McRoberts, G., & Braze, D. (June, 2012). The Emergence of Rhyme Preference. Poster presented at the XVIII Biennial International Conference on Infant Studies (ICIS). Minneapolis, Minnesota. [request ms.]

Kukona, A., Braze, D., Magnuson, J. S., Mencl, W. E., Pugh, K. R., Tabor, W., Van Dyke, J., and Shankweiler, D. (2011) Reader skill differences in rapid compositional semantic processing. Talk given at the 18th Annual Meeting of the Society for the Scientific Study of Reading. St. Pete Beach, FL.

Braze, D., Kukona, A., Tabor, W., Magnuson, J. S., Mencl, W. E., Kornilov, S., Van Dyke, J. A., Johns, C. & Shankweiler, D. (2011, March 25). Variation in Visual World Performance is Related to Both Verbal and Visual Memory. Poster presented at the 24th CUNY Conference on Human Sentence Processing. Palo Alto, CA. [PDF]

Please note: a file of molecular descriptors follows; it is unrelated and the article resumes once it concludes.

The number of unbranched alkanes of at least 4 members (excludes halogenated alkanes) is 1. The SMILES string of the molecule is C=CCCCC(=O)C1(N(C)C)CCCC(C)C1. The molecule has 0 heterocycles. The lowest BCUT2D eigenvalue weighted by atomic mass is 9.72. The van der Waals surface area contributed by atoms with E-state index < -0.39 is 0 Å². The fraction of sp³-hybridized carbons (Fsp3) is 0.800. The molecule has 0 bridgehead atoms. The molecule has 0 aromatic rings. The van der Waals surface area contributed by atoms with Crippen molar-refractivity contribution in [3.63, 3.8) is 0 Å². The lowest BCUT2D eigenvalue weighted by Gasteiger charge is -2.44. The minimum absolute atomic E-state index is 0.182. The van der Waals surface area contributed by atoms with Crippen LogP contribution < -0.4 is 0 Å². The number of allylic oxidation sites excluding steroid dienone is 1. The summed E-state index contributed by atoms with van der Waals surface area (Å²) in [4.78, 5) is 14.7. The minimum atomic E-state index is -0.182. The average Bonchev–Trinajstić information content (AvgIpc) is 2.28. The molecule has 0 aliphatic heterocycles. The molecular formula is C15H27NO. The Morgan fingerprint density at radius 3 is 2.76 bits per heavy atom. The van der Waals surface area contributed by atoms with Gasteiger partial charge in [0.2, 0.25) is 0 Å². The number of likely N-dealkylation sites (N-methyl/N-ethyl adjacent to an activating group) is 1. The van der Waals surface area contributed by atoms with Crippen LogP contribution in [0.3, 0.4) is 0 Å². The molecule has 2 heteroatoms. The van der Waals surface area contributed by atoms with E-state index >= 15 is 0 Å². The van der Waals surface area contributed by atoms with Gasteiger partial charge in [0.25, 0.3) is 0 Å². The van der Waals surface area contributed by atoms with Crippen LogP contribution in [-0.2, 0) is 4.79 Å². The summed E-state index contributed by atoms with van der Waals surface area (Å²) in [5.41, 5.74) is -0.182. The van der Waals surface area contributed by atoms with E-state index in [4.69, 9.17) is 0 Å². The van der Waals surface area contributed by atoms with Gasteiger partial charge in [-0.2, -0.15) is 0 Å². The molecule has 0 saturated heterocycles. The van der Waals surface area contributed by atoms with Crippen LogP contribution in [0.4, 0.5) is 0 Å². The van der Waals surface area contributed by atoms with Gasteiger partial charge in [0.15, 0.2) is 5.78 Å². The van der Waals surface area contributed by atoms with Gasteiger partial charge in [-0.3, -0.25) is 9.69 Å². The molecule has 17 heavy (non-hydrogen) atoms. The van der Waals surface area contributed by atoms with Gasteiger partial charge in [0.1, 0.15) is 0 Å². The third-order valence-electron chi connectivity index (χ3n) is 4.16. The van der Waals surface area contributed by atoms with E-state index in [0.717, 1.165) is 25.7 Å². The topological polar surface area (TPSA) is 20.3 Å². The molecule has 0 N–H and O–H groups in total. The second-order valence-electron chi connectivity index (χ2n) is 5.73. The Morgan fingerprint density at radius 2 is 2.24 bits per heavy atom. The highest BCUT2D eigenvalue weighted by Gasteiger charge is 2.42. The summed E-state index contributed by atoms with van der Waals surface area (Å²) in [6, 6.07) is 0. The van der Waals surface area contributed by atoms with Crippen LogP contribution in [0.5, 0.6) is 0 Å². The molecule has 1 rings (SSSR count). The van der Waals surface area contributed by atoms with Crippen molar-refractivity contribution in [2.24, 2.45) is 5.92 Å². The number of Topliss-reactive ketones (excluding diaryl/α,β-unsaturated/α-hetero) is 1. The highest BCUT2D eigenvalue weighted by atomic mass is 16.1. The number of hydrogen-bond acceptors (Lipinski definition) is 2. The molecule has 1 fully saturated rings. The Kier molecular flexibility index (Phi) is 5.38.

Shankweiler, D.P., Van Dyke, J., Braze, D., Fulbright, R.K., Mencl, W.E., Pugh, K., & Tabor, W. (2010, July 8). Tracking the supramodal language brain in skilled adult readers. Talk given at the Seventeenth Annual Conference of the Society for the Scientific Study of Reading. Berlin, Germany. [request slides]

Magnuson, J. S., Kukona, A., Braze, D., Johns, C., Van Dyke, J., Tabor, W., Mencl, W. E., Pugh, K. R., & Shankweiler, D. (2010, January). Simulating Acquisition and Deficits in Human and Computer Models. Talk given at The Dyslexia Foundation "Extraordinary Brain" Symposium. Taipei, Taiwan. [request slides]

Shankweiler, D. P., Braze, D., Mencl, W. E., Tabor, W., Pugh, K. R., Constable, R. T., Fulbright, R. K., Magnuson, J. S., & Van Dyke, J. A. (2009, October 15). Cerebral convergence of sentence processing in speech and reading: Effects of differences in reading skill. Poster presented at the 1st Neurobiology of Language Conference. Chicago, IL. [PDF]

Braze, D., Kukona, A., Magnuson, J. S., Mencl, W. E., Pugh, K. R., Tabor, W., Van Dyke, J. A., & Shankweiler, D. P. (2009, June 26). Vocabulary makes an independent contribution to reading comprehension in young adults' reading skills. Poster presented at the Sixteenth Annual Meeting of the Society for the Scientific Study of Reading. Boston, MA. [abstract] [PDF]